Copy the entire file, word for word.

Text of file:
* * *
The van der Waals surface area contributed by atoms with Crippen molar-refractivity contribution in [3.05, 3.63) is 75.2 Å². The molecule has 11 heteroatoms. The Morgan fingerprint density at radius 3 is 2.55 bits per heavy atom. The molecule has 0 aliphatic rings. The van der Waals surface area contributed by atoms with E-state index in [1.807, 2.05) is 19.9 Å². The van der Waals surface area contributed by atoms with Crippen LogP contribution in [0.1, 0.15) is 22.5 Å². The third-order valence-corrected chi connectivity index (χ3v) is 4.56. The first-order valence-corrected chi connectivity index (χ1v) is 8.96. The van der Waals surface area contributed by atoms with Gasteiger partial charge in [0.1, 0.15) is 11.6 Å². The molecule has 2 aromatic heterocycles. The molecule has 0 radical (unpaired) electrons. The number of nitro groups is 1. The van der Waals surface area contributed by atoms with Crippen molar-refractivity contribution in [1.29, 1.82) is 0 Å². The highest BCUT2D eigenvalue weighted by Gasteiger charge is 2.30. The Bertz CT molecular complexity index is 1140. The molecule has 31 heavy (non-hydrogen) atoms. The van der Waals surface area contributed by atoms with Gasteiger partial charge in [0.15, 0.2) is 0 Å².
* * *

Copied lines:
The van der Waals surface area contributed by atoms with Crippen molar-refractivity contribution in [3.05, 3.63) is 75.2 Å². The molecule has 11 heteroatoms. The Morgan fingerprint density at radius 3 is 2.55 bits per heavy atom. The molecule has 0 aliphatic rings. The van der Waals surface area contributed by atoms with E-state index in [1.807, 2.05) is 19.9 Å². The van der Waals surface area contributed by atoms with Crippen LogP contribution in [0.1, 0.15) is 22.5 Å². The third-order valence-corrected chi connectivity index (χ3v) is 4.56. The first-order valence-corrected chi connectivity index (χ1v) is 8.96. The van der Waals surface area contributed by atoms with Gasteiger partial charge in [0.1, 0.15) is 11.6 Å². The molecule has 2 aromatic heterocycles. The molecule has 0 radical (unpaired) electrons. The number of nitro groups is 1. The van der Waals surface area contributed by atoms with Crippen molar-refractivity contribution in [1.29, 1.82) is 0 Å². The highest BCUT2D eigenvalue weighted by Gasteiger charge is 2.30. The Bertz CT molecular complexity index is 1140. The molecule has 31 heavy (non-hydrogen) atoms. The van der Waals surface area contributed by atoms with Gasteiger partial charge in [0.15, 0.2) is 0 Å².